Ferrari delivered 7,318 cars in 2012, including models like the 458
"When you buy a Ferrari you buy a dream, and customers must be reassured that we will preserve that dream," said di Montezemolo. "We will slow down our manufacturing pace accordingly.
"Our growth in recent years has been driven by emerging markets. Our goal now is to aim for exclusivity. We will manufacture less, preserve the flow of cars to the market and protect secondhand markets."
He also ruled out diversifying Ferrari's portfolio in to new segments such as an SUV, four door or small car. "I tell such customers to look to Maserati," said di Montezemolo. "We will not deviate from our core products."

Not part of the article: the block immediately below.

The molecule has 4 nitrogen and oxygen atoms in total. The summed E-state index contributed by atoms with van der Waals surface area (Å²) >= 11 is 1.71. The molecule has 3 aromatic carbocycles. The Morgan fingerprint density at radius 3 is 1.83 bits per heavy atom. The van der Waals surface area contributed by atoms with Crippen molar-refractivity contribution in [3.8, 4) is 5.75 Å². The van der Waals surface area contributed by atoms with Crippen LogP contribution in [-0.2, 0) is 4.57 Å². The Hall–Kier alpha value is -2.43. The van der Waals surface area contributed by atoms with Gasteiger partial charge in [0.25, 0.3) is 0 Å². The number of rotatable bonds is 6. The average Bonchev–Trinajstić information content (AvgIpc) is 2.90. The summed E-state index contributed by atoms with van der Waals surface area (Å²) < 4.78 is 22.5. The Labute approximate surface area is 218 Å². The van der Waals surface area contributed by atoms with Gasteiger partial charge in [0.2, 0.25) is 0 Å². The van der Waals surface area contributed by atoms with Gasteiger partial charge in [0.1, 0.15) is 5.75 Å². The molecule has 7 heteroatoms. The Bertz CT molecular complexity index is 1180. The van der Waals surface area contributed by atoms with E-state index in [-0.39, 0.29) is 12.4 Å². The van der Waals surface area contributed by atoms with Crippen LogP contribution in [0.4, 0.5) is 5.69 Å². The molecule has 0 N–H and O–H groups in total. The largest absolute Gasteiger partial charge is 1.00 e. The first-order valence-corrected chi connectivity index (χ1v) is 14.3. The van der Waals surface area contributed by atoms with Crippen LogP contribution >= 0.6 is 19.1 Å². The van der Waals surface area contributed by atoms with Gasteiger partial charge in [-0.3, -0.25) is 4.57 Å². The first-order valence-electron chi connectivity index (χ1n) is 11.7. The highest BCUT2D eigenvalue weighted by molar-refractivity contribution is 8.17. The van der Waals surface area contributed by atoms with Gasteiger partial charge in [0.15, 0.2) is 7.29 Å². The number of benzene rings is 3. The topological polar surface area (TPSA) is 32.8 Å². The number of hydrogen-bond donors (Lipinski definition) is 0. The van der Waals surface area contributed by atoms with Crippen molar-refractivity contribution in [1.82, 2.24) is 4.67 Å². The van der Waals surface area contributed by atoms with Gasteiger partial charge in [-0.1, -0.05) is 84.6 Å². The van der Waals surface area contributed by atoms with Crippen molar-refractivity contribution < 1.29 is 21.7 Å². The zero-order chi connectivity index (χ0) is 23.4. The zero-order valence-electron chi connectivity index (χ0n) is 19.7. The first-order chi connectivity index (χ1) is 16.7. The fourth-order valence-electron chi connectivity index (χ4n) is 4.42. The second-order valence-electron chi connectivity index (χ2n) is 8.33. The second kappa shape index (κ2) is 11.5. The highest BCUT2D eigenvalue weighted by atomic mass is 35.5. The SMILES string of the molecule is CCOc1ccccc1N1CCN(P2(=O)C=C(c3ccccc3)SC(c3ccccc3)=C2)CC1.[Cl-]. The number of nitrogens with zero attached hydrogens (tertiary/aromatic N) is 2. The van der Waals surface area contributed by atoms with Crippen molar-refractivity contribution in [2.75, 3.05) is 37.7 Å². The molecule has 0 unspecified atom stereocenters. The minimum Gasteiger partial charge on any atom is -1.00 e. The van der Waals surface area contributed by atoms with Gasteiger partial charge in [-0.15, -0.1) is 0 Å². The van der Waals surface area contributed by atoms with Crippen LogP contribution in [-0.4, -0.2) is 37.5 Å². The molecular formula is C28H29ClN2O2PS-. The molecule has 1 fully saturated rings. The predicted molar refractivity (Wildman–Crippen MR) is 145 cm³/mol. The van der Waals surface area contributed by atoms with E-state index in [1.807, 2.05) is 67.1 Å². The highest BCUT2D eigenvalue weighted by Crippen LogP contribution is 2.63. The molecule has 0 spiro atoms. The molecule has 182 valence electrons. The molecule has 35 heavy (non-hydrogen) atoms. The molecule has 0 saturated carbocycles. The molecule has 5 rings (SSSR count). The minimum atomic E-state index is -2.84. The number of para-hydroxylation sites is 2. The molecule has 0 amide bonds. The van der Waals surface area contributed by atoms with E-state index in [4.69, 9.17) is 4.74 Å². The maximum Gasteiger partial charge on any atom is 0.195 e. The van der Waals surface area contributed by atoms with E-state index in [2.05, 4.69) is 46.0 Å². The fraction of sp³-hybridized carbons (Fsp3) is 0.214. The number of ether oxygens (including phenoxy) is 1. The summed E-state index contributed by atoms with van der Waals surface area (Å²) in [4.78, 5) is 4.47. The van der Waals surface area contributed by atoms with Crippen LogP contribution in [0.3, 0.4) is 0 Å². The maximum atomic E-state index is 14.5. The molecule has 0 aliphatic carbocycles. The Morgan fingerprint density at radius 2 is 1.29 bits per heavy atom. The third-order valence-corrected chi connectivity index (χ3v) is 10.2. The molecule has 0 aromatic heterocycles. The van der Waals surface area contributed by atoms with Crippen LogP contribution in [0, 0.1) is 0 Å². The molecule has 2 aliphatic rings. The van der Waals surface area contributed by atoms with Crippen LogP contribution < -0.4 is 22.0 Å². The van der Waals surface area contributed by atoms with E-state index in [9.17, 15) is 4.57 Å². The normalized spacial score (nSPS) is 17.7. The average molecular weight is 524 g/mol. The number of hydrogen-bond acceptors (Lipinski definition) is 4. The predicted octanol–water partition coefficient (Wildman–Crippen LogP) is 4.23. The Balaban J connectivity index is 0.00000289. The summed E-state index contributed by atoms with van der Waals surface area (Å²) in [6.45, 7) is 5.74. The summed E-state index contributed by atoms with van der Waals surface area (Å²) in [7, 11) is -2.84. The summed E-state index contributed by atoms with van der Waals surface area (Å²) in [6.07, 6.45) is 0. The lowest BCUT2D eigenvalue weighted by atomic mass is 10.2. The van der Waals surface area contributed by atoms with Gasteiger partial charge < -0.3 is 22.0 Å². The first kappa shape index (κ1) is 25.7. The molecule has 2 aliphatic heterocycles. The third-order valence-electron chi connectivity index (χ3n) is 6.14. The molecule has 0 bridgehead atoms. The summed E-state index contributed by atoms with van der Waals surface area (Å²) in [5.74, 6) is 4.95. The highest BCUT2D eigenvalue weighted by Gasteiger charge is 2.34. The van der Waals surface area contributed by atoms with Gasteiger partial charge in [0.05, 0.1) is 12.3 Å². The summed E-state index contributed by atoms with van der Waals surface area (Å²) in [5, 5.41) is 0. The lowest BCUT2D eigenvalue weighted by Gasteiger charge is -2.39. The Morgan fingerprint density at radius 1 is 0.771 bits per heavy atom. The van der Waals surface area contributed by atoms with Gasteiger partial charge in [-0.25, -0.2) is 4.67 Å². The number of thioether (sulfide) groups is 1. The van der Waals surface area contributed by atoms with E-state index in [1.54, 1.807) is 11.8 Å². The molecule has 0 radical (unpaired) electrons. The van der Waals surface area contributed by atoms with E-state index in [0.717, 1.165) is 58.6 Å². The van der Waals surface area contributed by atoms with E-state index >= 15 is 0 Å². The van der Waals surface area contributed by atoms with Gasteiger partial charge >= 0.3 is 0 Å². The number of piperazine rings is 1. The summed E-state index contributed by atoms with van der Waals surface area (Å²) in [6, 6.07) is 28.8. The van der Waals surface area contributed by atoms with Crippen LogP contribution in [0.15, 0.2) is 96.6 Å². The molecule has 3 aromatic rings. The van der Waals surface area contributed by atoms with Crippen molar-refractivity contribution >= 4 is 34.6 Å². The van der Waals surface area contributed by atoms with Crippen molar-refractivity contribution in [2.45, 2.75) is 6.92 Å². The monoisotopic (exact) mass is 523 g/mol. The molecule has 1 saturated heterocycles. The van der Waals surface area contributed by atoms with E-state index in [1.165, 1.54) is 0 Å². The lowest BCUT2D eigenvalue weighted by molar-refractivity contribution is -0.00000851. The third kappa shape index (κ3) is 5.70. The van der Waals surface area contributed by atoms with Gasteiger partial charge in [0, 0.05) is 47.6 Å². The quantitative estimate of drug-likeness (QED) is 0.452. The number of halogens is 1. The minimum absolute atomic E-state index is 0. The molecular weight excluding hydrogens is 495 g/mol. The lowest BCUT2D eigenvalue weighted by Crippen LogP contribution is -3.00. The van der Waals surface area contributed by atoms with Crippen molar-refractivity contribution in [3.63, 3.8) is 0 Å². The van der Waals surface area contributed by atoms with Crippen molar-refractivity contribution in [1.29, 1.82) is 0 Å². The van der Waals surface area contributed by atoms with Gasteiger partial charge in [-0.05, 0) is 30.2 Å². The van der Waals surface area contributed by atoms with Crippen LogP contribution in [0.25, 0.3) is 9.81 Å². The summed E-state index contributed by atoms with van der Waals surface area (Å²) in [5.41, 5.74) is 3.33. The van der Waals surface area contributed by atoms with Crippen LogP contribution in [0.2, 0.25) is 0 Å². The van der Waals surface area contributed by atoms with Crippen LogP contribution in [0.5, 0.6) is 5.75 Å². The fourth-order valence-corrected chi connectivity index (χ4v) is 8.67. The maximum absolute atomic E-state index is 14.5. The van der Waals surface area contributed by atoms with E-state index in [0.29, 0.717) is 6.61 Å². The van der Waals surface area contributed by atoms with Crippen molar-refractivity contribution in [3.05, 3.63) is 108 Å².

Montezemolo did, however, reveal that he wanted to balance sales between the USA, Europe, the Middle East, the Far East and China more equally in future. At present, more than half of Ferrari's sales are in Europe and the Middle East.
Montezemolo, who has been Chairman of Ferrari S.p.A. since November 1991, denied the world economic crisis sparked the decision, pointing to strong first quarter sales in 2013. Excluding LaFerrari sales, the firm sold 4.0 per cent more cars year-on-year, but grew its net profit by 36.5 per cent.
The firm will also look to increase its profits, despite restricting sales. This will be achieved via greater personalisation and bespoke programmes, which will offer what Ferrari claims to be "the ultimate in exclusivity".
Ferrari previously announced plans to cut sales in 2003, using the same reasoning of preserving its exclusivity.